Jackson, Another 4th of July in Plague Times Panama

July 4, 1776 — an 1817 painting by John Trumbull, which now is displayed in the US Capitol. Photo by Peter Roan. The “Guess who the majority of Americans who weren’t there?” question is an important one for anyone learning US history, but to dwell on that to the exclusion of great things that some of these flawed men did in their lifetimes would be to fundamentally misunderstand the ebbs and flows of historical forces. This happened for a variety of reasons. These were leaders of a nation defending its interests, not saints chiseling principles for all nations into immutable stone for all time. That said, some of their reasons gained widespread recognition that lives on in many people of many nations to this day.

Post-colonial — if only we can
get past the old mentalities

by Eric Jackson

I was in the city yesterday and on the way back had occasion to ride a bus through a traffic jam on part of Avenida de los Martires. Awful as it was, better to ride past the scene of an even worse horror for Panama, that part of El Chorrillo where so many innocents died in the 1989 bombardment, than if the street were still known by its old Canal Zone name, Fourth of July Avenue. Panama is formally decolonized now and that’s a good thing. Which is not to say that all developments since then are good, or that all attitudes, tastes, public works and cultural understandings acquired from the Americans are bad.

People need to discern the positive from the negative, and consider that there are things that are mixed. Perhaps the hardest of all things to sort out are those embedded in people’s minds. It’s homework that everybody of every nation and ethnicity needs to do, maybe with guidance but something that people of worth must do for themselves. Gringos must think long and hard about projections of US power. Panameños must think long and hard about the heavy prices paid for letting the United States solve Panama’s issues.

          Emancipate yourselves from mental slavery.
          None but ourselves can free our minds.

Bob Marley                 

Panama freed the slaves in 1851, effective 1853. Lincoln issued the Emancipation Proclamation in 1863, with the last slaves formally freed on Juneteenth, 1865 and the Thirteenth, Fourteenth and Fifteenth Amendments following shortly thereafter. The founders of the United States, and of the Gran Colombia of which Panama was a part, were mostly aware of the evils of slavery. Jefferson et al and Bolívar et al met resistance, figured that slavery was unsustainable in light of economic forces then at play anyway, and avoided pressing the point and risking splits in the movements for independence from European powers. They left terrible reckonings for later generations. The badges and mentalities of slavery survive in many forms to this day.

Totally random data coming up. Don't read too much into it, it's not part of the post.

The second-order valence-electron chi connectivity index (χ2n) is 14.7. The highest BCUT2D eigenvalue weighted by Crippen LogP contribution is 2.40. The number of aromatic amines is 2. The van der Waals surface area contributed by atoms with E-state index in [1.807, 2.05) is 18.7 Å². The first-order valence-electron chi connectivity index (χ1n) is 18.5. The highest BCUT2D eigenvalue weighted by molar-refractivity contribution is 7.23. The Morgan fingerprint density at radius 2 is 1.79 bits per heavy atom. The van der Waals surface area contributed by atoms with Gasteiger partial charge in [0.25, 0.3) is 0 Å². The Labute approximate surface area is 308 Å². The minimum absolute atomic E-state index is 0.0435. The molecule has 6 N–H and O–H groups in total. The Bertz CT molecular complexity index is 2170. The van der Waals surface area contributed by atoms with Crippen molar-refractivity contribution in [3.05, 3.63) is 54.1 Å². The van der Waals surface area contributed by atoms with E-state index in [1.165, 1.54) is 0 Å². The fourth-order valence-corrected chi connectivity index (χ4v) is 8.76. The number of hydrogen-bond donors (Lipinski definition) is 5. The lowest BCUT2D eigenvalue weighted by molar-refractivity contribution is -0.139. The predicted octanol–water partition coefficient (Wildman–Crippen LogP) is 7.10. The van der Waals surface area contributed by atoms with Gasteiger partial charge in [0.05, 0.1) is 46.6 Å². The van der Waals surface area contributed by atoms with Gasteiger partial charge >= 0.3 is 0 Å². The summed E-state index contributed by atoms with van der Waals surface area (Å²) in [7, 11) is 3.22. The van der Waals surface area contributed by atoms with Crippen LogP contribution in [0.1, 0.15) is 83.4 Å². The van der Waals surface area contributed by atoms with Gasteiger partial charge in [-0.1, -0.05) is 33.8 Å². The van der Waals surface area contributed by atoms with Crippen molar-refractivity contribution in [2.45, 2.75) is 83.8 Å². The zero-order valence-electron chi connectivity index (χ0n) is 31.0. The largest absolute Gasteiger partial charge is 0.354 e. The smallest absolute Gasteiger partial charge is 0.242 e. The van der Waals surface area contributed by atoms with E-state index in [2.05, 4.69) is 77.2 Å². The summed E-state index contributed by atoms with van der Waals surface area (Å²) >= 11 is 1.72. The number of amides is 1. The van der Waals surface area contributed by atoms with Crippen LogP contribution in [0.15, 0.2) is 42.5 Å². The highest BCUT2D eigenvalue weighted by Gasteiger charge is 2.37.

This old history major looks at the Fourth of July as major milestone, for all of its ambiguities a great act of courage that transformed the world.

Also, stripping away the slogans they teach in US grade schools in order to see more clearly, it was an act of economic defiance. Great Britain treated its American colonies as a dumping ground for petty criminals and that rebellious element whom they didn’t care to hang. They wanted timber and pitch for British commercial and sea power.  The Americans wanted to use those resources for an American shipbuilding industry and American commerce that could trade independently of dibs called in London. The British wanted Americans to drink expensive tea brought on British ships from British colonies in Asia, but the Americans developed a habit of drinking coffee from Latin America, smuggled in without any British intermediaries. Moreover, the Americans rebelled because they wanted their own business deals with China, for tea and many other things.

The Americans wanted to move the pale of settlement westward, but the British didn’t want to pay for that. Of course, the indigenous nations to the west rightfully feared that prospect for their own reasons. 

I have all these dogs and cats in my life, so of course I’m not into the fireworks that hurt their ears, not on Gringo holidays, nor on Pana holidays. Born in Colon to American parents, I am a dual citizen by birth, with high regards and terrible concerns for each of my countries.

Fourth of July is a US holiday, one that should not be waved in the faces of Panamanian neighbors. The only flag flying at my house — inside — is a little Panamanian one. This is Panama. But in my low-key way, it’s a day to rejoice in the triumph of Jefferson, Franklin and the rest. Not an act of God, not the issuance of holy scripture from on high, but a mighty act of flawed men who rose to the occasion. The US Declaration of Independence reverberates down through the centuries, as well it should. 

Take pride, all Americans in the narrow sense of the term, but without conceit. Also, taking an honest look around us, be concerned, but without the hysteria. And if someone of neither the nationality nor the ethnicity wants to know what’s special about this day, impart but do not impose your narrative. There is no need for bluster. It speaks for itself.


The editor is an old hippie antiwar protester whose father is buried at Arlington, who as a public official has taken and honored oaths to uphold the US Constitution and stands ready with neighbors and friends to defend Panama. If that sounds too contradictory use this day to reflect upon life’s complexities.


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